Survivors, dignitaries to mark Auschwitz liberation 75 years on
Elderly Holocaust survivors will gather in Auschwitz on Monday, some for the last time, to mark 75 years since Soviet troops liberated the death camp where Nazi Germany killed more than 1.1 million people, most of them Jews.
Bitter political feuds loom over the memorial ceremony at the site of the former camp in Oswiecim, southern Poland, that will be attended by royals, presidents and prime ministers from nearly 60 countries, but no top world leaders.
Israel held a high-profile Holocaust forum marking the liberation anniversary in Jerusalem on Thursday, seen as rivalling the event in Poland.
While senior figures such as US Vice President Mike Pence, French President Emmanuel Macron and Russian President Vladimir Putin were in Jerusalem, none will come to Auschwitz.
Last month, Putin sparked outrage in the West after making the false claim that Poland had colluded with Nazi German dictator Adolf Hitler and contributed to the outbreak of World War II.
In fact, the war erupted after Nazi Germany and the Soviet Union invaded and carved up Poland in September 1939 under a secret clause of their Molotov-Ribbentrop Pact.
Poland's President Andrzej Duda, who has called out Putin for attempting to rewrite history, snubbed the forum in Jerusalem after he was denied the opportunity to speak there.
He will make an address on Monday in Auschwitz where survivors are to hold centre-stage at ceremonies honouring the six million European Jews killed in the Holocaust.
- Allies knew in 1942 -
For some, nightmarish memories of the camp are still vivid, more than seven decades on.
German soldiers "only had to point one finger at you to send you to the gas chambers", says Auschwitz survivor Bronislawa Horowitz-Karakulska, 88, a Polish-Jew who was imprisoned there as a 12-year-old with her mother.
"Whoever looked weak, skinny, bony, was selected for death," said Horowitz-Karakulska, who survived after her mother bribed guards with a diamond she had smuggled into the camp.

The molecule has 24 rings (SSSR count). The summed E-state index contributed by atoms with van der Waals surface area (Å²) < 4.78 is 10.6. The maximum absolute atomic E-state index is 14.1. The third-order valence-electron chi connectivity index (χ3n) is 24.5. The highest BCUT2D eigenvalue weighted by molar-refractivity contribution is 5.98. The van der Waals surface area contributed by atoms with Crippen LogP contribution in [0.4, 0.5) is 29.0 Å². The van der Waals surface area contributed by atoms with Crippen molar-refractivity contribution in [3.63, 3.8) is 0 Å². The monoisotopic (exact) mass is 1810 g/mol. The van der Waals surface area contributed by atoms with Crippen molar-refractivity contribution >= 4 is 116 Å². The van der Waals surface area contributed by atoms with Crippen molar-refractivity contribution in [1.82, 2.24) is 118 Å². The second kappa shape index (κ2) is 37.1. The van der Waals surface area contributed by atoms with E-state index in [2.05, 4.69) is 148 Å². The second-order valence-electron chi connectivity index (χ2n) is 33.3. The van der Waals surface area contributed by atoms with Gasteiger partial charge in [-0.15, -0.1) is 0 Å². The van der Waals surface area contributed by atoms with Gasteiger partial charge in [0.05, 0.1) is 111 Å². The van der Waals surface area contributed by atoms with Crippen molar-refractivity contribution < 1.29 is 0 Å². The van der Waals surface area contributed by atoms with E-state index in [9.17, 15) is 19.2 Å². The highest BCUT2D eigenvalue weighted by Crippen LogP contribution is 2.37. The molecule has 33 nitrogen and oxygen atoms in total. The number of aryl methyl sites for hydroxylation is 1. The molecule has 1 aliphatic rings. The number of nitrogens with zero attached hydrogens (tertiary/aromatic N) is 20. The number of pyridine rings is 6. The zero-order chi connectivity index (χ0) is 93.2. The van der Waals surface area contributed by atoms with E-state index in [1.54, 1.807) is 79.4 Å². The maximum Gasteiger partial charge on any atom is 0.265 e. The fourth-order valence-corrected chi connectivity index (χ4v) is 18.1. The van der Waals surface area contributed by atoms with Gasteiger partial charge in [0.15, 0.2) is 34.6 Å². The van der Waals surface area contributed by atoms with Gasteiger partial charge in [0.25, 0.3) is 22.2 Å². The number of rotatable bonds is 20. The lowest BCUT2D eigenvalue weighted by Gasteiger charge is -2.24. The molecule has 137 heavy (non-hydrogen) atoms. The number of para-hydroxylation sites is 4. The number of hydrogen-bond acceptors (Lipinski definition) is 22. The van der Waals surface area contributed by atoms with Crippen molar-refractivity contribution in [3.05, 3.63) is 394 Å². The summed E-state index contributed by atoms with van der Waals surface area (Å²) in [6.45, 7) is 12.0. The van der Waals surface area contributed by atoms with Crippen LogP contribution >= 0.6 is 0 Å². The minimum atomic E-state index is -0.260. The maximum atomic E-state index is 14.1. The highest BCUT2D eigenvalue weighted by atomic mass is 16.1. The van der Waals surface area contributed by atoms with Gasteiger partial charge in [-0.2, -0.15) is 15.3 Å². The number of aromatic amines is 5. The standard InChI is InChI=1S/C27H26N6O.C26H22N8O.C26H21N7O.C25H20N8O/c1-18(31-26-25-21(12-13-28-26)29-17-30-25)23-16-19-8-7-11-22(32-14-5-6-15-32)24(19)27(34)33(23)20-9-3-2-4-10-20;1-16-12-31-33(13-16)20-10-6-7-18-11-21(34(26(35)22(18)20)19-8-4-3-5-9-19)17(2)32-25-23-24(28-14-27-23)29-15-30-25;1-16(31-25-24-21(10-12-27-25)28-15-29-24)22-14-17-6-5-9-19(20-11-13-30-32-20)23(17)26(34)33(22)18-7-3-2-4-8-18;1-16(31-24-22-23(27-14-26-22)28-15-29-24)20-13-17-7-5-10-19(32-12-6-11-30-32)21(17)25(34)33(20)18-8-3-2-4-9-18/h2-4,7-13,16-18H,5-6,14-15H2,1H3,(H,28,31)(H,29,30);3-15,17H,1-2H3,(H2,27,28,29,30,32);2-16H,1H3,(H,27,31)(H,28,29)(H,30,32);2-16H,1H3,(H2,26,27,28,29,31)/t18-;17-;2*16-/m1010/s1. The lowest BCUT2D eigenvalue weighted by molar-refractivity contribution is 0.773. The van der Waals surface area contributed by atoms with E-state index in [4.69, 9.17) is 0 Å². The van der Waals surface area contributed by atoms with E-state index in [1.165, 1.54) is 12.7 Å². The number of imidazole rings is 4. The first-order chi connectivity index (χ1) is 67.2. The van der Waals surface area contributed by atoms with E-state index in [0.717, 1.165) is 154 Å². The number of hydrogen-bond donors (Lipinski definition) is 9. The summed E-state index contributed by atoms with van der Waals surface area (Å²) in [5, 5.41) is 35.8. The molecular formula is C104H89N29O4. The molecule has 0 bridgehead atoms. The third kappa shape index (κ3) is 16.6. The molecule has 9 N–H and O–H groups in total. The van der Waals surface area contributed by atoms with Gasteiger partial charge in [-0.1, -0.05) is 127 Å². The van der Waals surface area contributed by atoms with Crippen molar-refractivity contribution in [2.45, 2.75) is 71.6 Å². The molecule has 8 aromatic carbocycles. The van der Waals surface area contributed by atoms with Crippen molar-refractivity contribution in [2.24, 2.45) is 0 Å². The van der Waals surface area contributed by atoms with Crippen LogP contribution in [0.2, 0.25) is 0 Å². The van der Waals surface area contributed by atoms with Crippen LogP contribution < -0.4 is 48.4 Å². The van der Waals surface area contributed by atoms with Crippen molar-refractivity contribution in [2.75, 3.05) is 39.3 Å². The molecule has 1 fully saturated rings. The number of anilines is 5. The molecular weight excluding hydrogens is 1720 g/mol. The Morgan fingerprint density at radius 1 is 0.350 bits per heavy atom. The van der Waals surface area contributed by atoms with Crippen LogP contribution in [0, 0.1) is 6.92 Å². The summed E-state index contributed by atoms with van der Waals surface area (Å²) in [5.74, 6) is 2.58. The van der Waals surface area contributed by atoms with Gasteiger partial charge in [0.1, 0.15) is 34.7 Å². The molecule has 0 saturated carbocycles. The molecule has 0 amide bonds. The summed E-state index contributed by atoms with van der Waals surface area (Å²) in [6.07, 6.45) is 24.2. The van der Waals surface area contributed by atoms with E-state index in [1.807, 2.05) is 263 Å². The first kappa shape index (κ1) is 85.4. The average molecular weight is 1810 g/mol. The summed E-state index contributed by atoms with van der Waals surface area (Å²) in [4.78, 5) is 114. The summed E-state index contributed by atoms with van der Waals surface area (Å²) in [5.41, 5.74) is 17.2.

"It was full of German soldiers, barking dogs -- German shepherds -- commotion, fear, screams, Auschwitz was one big horror," she told Polish media.
While the world only learned the full extent of the horrors after the Soviet Red Army entered the camp on January 27, 1945, the Allies had detailed information about Nazi Germany's genocide against Jews much earlier.
In December 1942, Poland's then London-based government in exile forwarded a document, titled "The Mass Extermination of Jews in German Occupied Poland", to the Allies.
The document included detailed accounts of the unfolding Holocaust as witnessed by members of the Polish resistance, but drew disbelief and only muted reactions from the international community.
To inform the Allies, Polish resistance fighters Jan Karski and Witold Pilecki famously risked their lives in separate operations to infiltrate and then escape from Nazi death camps and ghettos in occupied Poland, including Auschwitz.
- 'Final Solution' -
Regarded as exaggeration and Polish war propaganda, "a lot of these reports were simply not believed" by the Allies, renowned Oxford historian, Professor Norman Davies, told AFP.
Despite "strong demands" by the Polish and Jewish resistance for Britain or the US to bomb the railways leading to Auschwitz and other death camps, "the military's attitude was: 'We've got to concentrate on military targets, not on civilian things'," said Davies, an authority on Polish history.
"One of the targets that the (British) military did bomb was a synthetic fuel factory near Auschwitz" in 1943-44, he added.
Although British warplanes flew over the death camp itself, incredibly, no orders were given to bomb it.
Professor Dariusz Stola, an expert on the history of Polish Jews, echoes this assessment.
"Military leaders didn't like civilian politicians meddling in their business," Stola told AFP.
For Allied military leaders, bombing Auschwitz, or its supply lines "was looking like a humanitarian operation and they didn't want it," said the former head of the Warsaw-based Polin Museum of the History of Polish Jews.
Auschwitz-Birkenau was the largest of all Nazi Germany's death and concentration camps and the one where most people were killed. And it is the only one to have been preserved as it was when it was abandoned by the Germans fleeing the advancing Red Army.
Operated by the Nazis from 1940 until 1945, Auschwitz was part of a vast and brutal network of death and concentration camps across Europe set up as part of Nazi dictator Adolf Hitler's "Final Solution" of genocide against an estimated 10 million European Jews.
Once Europe's Jewish heartland, Poland saw 90 percent of its 3.3 million pre-war Jewish citizens killed under Nazi German occupation between 1939 and 1945.
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